Ease of rapid manufacturing capacity scale-upExisting semiconductor manufacturing capacity is more than sufficient to supply projected cell requirements. The remaining manufacturing is comprised of rather standard mechanical components.
This greatly reduces capital requirements compared to flat-plate.

High local manufacturing contentAside from the cells, the remaining content of concentrator systems can be manufactured worldwide, and close to the final point-of-use.

Solar concentrators are classified by their optical characteristics such as the concentration factor, distribution of illumination, focal shape, and optical standard. Concentration factor , which is also known as the number of suns, is the ratio of the mean radiant flux density on a receiver area compared to the average normal global irradiance [23]: The classification based on the concentration factor includes the following conditions [24]:(i)low concentration (LCPV): (1–40),(ii)medium concentration (MCPV): (40–300),(iii)high concentration (HCPV): (300–2000).Also the efficiencies of different PV cells can be obtained from the following [25]: where is efficiency, is the ratio of the optimal electric power delivered by the PV cell, is the area of the PV cell exposed to sunlight, and solar irradiance received by the PV is .

Higher tracker tolerances, passive heat sinks, lower cost optics, reduced manufacturing costs, and reduced installation precision made LCPV more simple compared to HCPV [26]. The experimental findings by Butler et al. [27] show that LCPV has the potential to harvest more energy when using standard Si solar cells in a basic concentration configuration as used in this study. However, Pérez-Higueras et al. [24] stated that high concentrator photovoltaic technology is still in a deployment stage, but the cells and modules efficiency data offered by their manufacturing companies, as well as the measuring experiments carried out by several research centers, forecast an attractive short-term increment in their efficiency, which means that these systems could be profitable in economical and energy terms in a short period of time. This fact represents a potential alternative to flat module photovoltaic systems in the energy generation market.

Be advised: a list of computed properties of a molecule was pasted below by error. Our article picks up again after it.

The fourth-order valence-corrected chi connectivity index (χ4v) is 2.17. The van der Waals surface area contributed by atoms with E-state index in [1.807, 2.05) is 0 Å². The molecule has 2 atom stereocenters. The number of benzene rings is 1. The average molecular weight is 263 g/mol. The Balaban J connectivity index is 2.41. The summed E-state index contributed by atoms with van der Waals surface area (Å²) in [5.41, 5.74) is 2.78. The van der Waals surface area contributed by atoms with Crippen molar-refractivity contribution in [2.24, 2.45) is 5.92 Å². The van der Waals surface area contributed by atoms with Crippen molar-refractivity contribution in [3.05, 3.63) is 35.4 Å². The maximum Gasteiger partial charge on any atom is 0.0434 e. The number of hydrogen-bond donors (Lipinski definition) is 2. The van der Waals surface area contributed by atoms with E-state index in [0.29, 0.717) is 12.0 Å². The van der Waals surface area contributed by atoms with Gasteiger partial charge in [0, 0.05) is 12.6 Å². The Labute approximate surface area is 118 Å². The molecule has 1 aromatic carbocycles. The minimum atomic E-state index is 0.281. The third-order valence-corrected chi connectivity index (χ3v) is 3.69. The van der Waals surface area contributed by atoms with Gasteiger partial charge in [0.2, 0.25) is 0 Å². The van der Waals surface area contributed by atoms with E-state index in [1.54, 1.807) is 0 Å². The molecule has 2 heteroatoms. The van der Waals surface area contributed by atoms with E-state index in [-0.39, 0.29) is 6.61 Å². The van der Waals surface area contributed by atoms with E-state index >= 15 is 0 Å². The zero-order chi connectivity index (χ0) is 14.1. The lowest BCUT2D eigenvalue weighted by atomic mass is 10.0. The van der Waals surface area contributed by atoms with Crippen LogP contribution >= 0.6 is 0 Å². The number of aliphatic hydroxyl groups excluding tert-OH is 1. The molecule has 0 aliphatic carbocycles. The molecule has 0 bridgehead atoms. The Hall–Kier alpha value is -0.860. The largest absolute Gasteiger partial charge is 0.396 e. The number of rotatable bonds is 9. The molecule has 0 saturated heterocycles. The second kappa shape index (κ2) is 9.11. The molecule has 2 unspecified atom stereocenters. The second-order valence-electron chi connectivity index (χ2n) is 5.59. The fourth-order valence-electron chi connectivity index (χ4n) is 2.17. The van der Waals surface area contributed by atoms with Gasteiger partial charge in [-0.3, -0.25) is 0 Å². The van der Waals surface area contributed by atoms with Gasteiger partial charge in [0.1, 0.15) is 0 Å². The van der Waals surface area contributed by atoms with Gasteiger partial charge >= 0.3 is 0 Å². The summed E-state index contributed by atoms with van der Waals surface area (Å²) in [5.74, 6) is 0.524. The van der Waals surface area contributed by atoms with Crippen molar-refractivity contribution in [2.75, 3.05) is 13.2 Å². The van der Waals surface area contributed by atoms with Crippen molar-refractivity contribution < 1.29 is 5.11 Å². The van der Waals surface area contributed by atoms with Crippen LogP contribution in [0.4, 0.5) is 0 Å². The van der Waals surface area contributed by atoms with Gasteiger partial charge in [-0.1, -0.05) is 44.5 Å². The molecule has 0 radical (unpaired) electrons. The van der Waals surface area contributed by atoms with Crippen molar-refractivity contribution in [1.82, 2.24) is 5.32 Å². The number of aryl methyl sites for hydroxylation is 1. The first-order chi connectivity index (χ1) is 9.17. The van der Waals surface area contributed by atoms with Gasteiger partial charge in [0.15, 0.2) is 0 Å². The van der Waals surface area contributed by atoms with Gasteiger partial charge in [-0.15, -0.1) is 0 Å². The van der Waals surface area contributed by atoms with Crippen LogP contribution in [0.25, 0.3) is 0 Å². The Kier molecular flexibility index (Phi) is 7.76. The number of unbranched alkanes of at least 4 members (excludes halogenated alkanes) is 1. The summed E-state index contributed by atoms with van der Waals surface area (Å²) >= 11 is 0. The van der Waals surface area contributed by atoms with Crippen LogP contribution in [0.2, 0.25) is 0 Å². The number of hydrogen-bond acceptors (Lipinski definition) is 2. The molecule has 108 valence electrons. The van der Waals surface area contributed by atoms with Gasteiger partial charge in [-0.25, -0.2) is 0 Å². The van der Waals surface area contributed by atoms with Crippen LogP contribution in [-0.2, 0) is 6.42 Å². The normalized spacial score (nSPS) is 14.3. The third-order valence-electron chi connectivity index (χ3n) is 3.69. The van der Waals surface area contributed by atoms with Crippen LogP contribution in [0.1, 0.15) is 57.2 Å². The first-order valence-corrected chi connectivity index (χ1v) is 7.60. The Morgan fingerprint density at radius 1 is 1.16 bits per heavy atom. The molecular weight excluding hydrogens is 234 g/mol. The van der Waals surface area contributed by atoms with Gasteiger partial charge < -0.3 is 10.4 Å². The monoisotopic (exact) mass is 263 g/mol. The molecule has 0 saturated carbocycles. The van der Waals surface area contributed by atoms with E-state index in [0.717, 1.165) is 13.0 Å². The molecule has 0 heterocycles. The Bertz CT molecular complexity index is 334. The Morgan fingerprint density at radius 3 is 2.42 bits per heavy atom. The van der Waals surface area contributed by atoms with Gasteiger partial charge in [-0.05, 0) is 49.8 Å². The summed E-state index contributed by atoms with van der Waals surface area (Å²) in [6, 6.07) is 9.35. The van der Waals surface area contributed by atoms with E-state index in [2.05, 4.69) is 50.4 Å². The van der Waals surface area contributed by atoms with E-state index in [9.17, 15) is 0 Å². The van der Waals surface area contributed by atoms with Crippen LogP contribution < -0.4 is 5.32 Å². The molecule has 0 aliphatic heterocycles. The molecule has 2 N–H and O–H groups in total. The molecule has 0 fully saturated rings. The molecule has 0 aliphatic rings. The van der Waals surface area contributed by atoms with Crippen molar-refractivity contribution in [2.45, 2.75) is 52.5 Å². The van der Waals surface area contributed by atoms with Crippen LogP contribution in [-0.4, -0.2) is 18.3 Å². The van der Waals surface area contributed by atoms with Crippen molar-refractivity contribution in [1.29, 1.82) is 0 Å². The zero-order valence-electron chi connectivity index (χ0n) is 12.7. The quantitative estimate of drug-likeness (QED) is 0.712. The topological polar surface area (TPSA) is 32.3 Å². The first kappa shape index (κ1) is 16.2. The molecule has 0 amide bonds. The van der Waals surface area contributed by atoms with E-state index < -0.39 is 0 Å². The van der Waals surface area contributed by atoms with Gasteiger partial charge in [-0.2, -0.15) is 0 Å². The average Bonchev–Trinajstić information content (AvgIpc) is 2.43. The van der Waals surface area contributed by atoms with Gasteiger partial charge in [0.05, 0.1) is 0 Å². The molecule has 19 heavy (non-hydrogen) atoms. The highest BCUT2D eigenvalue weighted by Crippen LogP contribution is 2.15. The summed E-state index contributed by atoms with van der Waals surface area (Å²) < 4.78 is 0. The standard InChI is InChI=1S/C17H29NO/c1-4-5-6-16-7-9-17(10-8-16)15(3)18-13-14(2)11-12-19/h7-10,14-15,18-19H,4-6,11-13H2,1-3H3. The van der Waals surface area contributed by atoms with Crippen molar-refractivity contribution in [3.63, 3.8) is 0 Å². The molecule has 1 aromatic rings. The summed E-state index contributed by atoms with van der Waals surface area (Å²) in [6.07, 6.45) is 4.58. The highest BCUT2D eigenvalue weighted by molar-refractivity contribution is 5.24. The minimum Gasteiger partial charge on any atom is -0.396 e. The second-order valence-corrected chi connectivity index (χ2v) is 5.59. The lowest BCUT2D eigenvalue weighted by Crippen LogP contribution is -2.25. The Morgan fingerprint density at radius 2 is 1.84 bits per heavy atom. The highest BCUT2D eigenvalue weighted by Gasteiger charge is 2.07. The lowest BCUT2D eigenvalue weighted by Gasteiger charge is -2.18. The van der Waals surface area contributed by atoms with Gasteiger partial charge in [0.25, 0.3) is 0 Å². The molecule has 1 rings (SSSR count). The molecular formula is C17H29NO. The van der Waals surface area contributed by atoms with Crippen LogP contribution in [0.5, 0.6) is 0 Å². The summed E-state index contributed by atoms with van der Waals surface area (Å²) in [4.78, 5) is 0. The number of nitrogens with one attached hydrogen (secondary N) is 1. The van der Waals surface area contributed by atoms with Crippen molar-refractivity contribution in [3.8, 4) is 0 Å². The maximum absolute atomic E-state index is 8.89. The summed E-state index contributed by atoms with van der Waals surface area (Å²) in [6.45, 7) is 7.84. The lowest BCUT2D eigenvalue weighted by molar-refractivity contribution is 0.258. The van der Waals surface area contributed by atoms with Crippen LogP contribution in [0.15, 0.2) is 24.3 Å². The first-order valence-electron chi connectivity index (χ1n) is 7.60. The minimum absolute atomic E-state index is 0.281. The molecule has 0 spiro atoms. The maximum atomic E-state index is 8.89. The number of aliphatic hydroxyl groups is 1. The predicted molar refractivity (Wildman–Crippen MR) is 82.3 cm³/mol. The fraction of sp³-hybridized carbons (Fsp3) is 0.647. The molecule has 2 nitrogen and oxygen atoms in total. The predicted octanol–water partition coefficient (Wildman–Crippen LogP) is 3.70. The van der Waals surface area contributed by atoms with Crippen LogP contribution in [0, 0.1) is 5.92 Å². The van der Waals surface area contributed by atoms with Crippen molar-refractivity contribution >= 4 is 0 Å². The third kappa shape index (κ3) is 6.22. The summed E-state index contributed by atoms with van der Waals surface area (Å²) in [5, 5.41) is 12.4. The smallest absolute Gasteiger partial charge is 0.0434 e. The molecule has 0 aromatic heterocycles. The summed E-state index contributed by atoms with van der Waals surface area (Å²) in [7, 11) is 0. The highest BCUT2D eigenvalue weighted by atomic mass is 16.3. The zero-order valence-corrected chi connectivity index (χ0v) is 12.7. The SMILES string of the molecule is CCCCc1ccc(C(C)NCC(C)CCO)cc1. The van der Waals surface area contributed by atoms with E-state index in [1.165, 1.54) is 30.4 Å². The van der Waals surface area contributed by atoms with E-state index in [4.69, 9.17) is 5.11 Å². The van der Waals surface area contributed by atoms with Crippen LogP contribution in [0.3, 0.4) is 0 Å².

Based on the Pérez-Higueras et al. study [24], Table 2 shows different HCPV efficiencies in the laboratories and in commercials.


Efficiency (%)SunsTypeDescription

Laboratories efficiencies
 141.6364GaInP/GaInAs/GeLattice-matched
 241.1454GaInP/GaInAs/GeLattice-mismatched
 340.8326GaInP/GaInAs/GaInAsInverted monolithic
 4 40.7240GaInP/GaInAs/GeLattice-mismatched
 537.2500nGaP/InGaAs/GeLattice-matched

Commercials efficiencies
 139500Multijunctionhttp://www.emcore.com
 238.5500Multijunctionhttp://www.spectrolab.com
 335500Multijunctionhttp://www.spirecorp.com
 435300Multijunctionhttp://www.azurspace.com
 527100Siliconhttp://www.amonix.com

They are also classified in two other optical categories: (1) imaging optical concentrators, which means the image formed on the receiver by the optical concentrators [28] and (2) nonimaging optical concentrators: the receiver is not concerned with forming an image on it by optical concentrators [29].

2.1. Overview on Different Models

During past decades, a lot of developments have been made on designing different models of solar concentrators. Experts analyzed these models through these decades and there have been some changes in their design. This part presents different models of concentrators.

2.1.1. Fresnel Lenses

Fresnel lenses recently have been one of the best choices due to their noble properties such as small volume, light weight, as well as mass production with low cost [30]. In early Fresnel lenses, glass was replaced by polymethylmethacrylate (PMMA), discovered by Augustin Jean Fresnel, with optical characteristics almost the same as glass including good transmissivity and resistance to sunlight; it is the suitable material choice for the manufacturing of Fresnel lenses [31, 32]. A Fresnel lens is a flat optical component where the bulk material is eliminated because the surface is made up of many small concentric grooves. These grooves individually act as prisms since each groove is approximated by a flat surface that reflects the curvature at that position of the conventional lens [33]. Figure 1 shows the schematic view of conventional lens and Fresnel lens.

The concentration of flux is represented as follows [34]: where represents the maximum concentration of optical flux (unitless); is the real component of the refractive index (unitless); and (acceptance angle along the plane of the azimuth) and (the acceptance angle of the altitude) are the acceptance angles.

Briefly, concentrated solar energy applications using Fresnel lens systems are in following categories: thermal application, thermal heating, solar cooking [5, 35, 36], photocatalytic [37], solar building [38], solar-pumped laser [3941], lighting [42, 43], and surface modification of metallic materials [33, 4446].